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Friday, May 17, 2013

Anywhere but New Paltz?

The topic of the moment in New Paltz is . . . where do our elected leaders live?

It's not exactly a new topic, but it was hashed over again at the May 15 New Paltz Village Board meeting.  (The entire meeting is four and half hours, but this link is cued up for when the action begins.)

Take a look at the whole section, if you're interested.  If you're not, skip past Mrs. Rhoads explaining that she didn't challenge Mr. West's right to vote by asking the Board of Elections to have the sheriff check it out.  Zip over Mr. West explaining that his lease ran out and that he's been living out of the village since mid-January.  Ignore Mr Kimbiz using this as an opportunity to get offended at the very idea, and Mr West pointing out that he's lived outside of the village for less time than Mr Kimbiz was out west, not attending meetings or otherwise doing the work he was elected to do.

Actually, that's a good place to start paying attention -- it's right here.  If you think smackdowns are appropriate for public meetings, it's a good one.  And right afterwards, listen carefully as Mr Eriole, village attorney, and Mr West explain the residency laws, and exactly what the village attorney was asked to do.

First of all, the distinction between one's right to vote as a resident, and one's requirement to be a resident in order to serve in a public office, are quite muddled.  It may seem like the legal standards are the same from this conversation, but that isn't likely.

In fact, from what Mr Eriole explains, he consulted with Mr West about what he should do to respond to a potential challenge to his right to vote.  His right to vote, not serve.  In other words, Mr West consulted the village attorney -- who is paid by village taxes to advise on issues affecting village government -- about his personal enfranchisement.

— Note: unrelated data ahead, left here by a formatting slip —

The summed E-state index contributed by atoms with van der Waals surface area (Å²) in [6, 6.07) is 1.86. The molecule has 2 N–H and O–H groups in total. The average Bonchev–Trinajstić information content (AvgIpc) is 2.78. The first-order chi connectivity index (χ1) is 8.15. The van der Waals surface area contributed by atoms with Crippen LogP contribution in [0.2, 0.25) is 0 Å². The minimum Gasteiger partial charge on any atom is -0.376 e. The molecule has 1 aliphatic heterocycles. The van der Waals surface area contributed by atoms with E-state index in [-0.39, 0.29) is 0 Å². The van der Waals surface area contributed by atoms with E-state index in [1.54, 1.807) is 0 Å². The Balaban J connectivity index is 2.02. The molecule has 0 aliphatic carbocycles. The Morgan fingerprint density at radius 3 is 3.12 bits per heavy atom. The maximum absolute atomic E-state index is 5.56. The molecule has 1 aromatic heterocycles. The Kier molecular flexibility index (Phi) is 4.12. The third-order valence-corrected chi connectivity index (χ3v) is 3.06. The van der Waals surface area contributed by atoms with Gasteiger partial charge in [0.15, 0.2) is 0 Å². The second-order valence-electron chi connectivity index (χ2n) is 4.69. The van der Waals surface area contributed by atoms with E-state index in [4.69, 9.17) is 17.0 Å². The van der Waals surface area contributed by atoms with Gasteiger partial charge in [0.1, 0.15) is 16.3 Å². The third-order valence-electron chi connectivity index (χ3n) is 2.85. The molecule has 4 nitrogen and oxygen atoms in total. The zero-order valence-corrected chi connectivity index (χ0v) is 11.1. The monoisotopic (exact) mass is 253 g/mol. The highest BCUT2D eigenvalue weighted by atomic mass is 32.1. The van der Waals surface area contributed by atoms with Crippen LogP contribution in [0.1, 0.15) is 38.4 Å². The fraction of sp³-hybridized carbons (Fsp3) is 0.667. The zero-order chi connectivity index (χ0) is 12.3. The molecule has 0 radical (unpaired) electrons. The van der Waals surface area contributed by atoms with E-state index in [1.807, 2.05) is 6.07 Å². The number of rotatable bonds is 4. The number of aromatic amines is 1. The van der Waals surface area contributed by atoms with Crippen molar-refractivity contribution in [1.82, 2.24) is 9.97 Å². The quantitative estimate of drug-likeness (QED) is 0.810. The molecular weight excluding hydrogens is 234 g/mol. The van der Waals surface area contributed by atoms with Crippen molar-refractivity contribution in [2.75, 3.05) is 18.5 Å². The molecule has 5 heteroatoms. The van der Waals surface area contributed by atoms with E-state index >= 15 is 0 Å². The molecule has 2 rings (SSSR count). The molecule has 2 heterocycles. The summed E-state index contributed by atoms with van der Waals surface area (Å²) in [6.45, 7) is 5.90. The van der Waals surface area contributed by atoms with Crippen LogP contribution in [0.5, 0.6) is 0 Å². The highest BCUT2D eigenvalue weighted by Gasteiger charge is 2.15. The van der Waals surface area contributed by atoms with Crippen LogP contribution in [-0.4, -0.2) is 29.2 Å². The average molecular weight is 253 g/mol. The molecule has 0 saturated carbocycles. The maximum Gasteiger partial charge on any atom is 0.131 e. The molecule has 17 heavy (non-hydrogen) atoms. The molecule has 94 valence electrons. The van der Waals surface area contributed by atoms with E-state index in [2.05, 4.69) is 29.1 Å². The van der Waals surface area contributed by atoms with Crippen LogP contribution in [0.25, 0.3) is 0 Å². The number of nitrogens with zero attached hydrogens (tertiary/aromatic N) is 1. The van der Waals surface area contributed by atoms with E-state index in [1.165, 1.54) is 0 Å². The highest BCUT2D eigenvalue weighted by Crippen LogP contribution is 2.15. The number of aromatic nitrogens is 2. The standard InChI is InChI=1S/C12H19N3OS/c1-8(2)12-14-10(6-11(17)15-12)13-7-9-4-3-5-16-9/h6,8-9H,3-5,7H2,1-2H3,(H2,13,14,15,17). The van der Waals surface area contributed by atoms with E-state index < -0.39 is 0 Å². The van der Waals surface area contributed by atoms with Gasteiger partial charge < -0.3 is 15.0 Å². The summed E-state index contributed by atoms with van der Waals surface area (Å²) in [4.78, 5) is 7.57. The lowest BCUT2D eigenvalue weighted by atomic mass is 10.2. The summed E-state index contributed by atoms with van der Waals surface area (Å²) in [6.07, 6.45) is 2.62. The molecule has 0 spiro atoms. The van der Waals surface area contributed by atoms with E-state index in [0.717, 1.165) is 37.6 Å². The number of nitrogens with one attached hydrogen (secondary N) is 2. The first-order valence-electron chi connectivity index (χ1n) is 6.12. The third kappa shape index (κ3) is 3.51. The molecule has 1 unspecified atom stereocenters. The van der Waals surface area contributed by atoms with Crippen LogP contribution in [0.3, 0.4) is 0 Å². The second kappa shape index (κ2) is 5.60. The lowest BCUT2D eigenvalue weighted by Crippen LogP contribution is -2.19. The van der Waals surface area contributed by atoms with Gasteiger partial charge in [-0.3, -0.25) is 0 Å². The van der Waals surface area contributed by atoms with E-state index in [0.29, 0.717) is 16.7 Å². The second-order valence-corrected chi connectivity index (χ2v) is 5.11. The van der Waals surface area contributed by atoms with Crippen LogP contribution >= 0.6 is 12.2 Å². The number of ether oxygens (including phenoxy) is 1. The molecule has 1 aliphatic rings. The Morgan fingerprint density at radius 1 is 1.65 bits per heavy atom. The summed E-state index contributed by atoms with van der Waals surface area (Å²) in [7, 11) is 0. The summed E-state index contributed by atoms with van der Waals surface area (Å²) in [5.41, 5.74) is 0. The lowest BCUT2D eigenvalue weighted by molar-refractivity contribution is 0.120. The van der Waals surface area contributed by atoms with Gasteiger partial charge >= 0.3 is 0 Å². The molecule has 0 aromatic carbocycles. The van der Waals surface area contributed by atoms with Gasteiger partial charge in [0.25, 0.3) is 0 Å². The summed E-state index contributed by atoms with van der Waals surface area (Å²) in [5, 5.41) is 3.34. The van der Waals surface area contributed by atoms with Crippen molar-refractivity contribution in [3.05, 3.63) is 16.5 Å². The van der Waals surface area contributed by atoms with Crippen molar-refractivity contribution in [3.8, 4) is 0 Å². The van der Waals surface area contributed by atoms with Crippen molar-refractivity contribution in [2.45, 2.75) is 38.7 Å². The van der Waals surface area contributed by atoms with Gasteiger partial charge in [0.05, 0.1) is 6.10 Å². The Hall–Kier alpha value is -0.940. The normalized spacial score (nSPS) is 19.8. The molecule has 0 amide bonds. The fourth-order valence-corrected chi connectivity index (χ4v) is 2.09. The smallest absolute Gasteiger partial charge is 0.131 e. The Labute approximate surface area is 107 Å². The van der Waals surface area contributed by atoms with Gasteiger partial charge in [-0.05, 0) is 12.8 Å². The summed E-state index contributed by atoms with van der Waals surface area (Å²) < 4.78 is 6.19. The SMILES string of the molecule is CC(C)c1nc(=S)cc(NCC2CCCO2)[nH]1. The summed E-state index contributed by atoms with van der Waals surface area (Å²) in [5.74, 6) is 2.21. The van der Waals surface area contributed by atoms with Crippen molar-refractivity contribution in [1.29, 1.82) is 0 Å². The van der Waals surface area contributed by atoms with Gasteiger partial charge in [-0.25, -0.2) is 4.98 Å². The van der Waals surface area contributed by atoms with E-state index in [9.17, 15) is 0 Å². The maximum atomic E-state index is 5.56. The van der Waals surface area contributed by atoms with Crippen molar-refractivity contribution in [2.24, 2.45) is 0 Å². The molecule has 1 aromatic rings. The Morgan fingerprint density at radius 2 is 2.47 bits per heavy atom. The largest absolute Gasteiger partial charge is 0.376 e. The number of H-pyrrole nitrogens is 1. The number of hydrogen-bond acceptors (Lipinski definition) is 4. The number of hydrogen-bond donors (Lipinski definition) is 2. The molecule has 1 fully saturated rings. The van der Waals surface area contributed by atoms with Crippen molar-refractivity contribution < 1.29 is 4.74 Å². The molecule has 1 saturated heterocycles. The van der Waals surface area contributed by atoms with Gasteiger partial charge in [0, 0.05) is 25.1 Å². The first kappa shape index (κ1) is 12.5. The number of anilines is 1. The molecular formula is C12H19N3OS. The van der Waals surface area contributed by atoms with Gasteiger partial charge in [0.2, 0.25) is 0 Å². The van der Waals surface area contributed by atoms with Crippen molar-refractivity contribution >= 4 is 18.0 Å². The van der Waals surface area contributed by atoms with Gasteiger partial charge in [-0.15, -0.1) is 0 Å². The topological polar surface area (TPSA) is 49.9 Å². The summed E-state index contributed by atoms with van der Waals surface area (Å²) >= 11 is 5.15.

The fact that this same attorney told me close to a year ago that village resources couldn't be used to benefit individual residents boggles my mind, but I suppose attorneys will do what their clients tell them to do.

So what we actually have here is our mayor admitting that he used village resources to explore his ability to vote.  Perhaps Mr Eriole should set up a table at the fire house, and advise any resident how to proceed in the case of a challenge.  Or perhaps Mr West shouldn't be using the village attorney for personal problems, and Mr Eriole, admitted to the bar in New York, Connecticut, the Federal and Supreme Courts should have known better and advised Mr West as such.

Despite the egregious lack of judgment Mr West shows here, I agree that we have a trend towards elected officials moving on out.  I'm tired of loopholes, like people with enough money to rent an apartment doing so to establish residency.  Loopholes, in my opinion, happen because most legislators are lawyers, and lawyers are trained to build in loopholes that they can they argue in court.

We need to get some solid, common-sense, intelligent, educated, non-attorney legislators in every level of government.  Attorneys are marvelous arguing the points of law, and I have been grateful for mine every time I have ever needed one, but they should not be writing the very laws that their colleagues then argue in court.  (I'm also not so sure about attorneys as judges, but my resolve is not so strong on that point and I would be more easily swayed on that count.)

Until that happens, we can have people like Susan Zimet, Stewart Glenn, and Jason West moving to anywhere but New Paltz and still serving, so long as the ambiguous standards are successfully argued in court.  But what Mr West did, essentially coopting the village attorney for his personal use, is clearly unacceptable.  That's exactly why I resigned from the ethics commission -- I was concerned one of these five people would do something stupid and I would have to judge them.  Now, it's not my problem to judge, but I will continue to ask questions.

2 comments:

mike252 said...

Terence - Are you saying that the Mayor doesn't have a right and duty to investigate possible voter disenfranchisement if an individual brings such a complaint to him?

If the Mayor does have this right and duty, then the same applies if that individual happens to be himself.

Terence Ward said...

I am certainly not suggesting that, Mike. In fact, by calling the sheriff and determining why deputies showed up at his home, I believe the mayor performed that duty admirably.

Perhaps you gleaned something from the comments that I did not, or you have information which I don't. My understanding is that the village's attorney did two things in this case:

1 - he prepared the village clerk for the possibility of a citizen's right to vote being challenged, and instructed her as the protocol she should follow.

2 - he coached Mr West on what to expect, should his personal right to vote be challenged at the polls.

The first is definitely something a village attorney should do -- at least you'll get no argument from me on that count.

As to the second, mike252, are you saying that the village attorney's services are available to any village resident who needs advice on enfranchisement? Or am I missing your point? I am your tabula rasa -- please teach me a thing or two.